Results confirm the enhanced learning of this task by younger mature UTGM. [18] A second-order polynomial regression best described age-related learning, identifying both rapid early declines in performance (Figs. 1 and 2) and inferior acquisition by younger UTGM (30–85 days of age). The AASUP effectively offset age-related cognitive deterioration (Figs. 1 and 2). The performance of AASUP TGM actually improved, older mice learning in fewer trials than younger treated or untreated TGM. This is remarkable considering that young UTGM express approximately 2-fold better performance than normal mice of any age. Several mechanisms likely explain these results, given the known properties of the GH axis and TGM. Earlier reviews discuss more general aspects. [18, 55]

      Development.

IGF-I is elevated 3-fold in TGM. [56] IGFs regulate brain development, with IGF-I transgenic mice achieving brains 50% larger than normal. Alterations include the hippocampus, a structure highlighted in spatial memory. [57] Mice deficient in IGF hormones have reduced brain size and hypomyelination. [58] IGF-I, receptors for GH, IGF-I, and IGF-II, and IGF binding protein (IGFBP)-4 are strongly expressed in the hippocampus [2, 59] and may enhance memory. [55]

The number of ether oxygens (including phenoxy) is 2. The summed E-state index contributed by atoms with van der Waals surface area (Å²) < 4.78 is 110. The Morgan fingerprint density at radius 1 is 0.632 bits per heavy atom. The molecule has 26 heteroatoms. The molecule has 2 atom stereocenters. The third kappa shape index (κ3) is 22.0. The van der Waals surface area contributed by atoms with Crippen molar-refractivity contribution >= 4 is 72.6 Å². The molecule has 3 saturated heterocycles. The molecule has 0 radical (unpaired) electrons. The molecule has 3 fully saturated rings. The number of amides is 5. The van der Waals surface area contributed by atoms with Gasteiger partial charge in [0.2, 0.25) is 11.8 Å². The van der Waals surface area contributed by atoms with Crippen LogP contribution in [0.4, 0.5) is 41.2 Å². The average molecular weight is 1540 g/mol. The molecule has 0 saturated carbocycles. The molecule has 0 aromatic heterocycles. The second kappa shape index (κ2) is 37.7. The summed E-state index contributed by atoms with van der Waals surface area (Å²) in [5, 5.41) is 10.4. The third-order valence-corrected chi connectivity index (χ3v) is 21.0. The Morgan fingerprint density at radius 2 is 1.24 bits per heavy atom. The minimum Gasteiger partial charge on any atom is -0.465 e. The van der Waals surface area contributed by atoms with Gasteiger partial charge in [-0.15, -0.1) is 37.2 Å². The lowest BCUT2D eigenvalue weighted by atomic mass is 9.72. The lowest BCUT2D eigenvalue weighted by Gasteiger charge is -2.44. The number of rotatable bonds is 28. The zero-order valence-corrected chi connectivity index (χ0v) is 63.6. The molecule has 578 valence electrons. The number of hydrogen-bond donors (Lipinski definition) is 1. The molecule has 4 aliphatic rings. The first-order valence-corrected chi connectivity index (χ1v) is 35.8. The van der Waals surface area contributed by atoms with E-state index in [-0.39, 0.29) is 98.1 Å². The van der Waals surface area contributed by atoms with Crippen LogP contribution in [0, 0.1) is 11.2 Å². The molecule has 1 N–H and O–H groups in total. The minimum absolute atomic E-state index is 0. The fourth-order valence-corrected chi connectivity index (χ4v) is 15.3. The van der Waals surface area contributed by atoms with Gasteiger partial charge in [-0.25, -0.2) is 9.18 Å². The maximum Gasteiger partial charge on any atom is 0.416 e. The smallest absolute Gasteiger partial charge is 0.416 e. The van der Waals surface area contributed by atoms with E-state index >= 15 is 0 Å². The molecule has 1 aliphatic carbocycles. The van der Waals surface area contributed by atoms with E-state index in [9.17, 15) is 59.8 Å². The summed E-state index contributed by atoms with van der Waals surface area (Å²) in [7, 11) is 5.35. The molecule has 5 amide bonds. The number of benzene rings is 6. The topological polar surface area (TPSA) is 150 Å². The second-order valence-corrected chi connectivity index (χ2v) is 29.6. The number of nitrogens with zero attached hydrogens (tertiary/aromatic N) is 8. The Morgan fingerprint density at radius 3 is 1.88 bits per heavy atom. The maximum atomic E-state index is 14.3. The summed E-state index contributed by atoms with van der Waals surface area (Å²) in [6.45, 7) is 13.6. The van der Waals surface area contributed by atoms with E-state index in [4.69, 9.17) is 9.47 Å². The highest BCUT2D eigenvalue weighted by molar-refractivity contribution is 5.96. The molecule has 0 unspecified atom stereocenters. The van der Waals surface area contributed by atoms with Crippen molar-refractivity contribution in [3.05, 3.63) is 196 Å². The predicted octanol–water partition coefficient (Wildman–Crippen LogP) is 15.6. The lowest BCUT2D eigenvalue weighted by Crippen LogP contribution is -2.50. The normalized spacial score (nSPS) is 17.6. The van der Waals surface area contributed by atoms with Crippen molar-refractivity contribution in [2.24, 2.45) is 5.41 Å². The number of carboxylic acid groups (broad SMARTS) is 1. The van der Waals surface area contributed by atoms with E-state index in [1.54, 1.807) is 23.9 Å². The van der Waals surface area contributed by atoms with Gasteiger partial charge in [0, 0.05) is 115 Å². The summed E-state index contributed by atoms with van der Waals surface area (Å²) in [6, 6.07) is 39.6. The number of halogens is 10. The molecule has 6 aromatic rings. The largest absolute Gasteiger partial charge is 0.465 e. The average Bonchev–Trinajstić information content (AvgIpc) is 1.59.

IGF-I induces neurogenesis from progenitor cells in the dentate granule cell layer of the hippocampus [60], and adult neurogenesis contributes to formation of trace memories. [61] IGF-I gene disruption reduces the granule cell layer of the dentate gyrus [58], whereas IGF-I overexpression increases cell numbers by 29–61%. [57] IGF-I mRNA increases after brain injury, suggesting a regenerative or protective function. [2] The only known genetic marker associated with exceptional learning in children is IGF-II. [59]

Elevation of plasma IGF-I only occurs 2 weeks postnatally in TGM. Despite this elevation in IGF-I, the TGM brain was reported to be no larger than controls and decreased relative to body size as the mice grew. [56] It remains that IGF-I increases neuronal complement and myelination and extends the post-natal period of brain maturation. The increased brain size of IGF-I transgenic mice occurs after birth. [57] The immaturity of the hippocampus at birth may explain the poorer performance of very young mice (Figs. 1 and 2). The anatomy and micro-structure of the TGM brain warrants detailed examination, particularly the hippocampus. [57, 60]

      Apoptosis.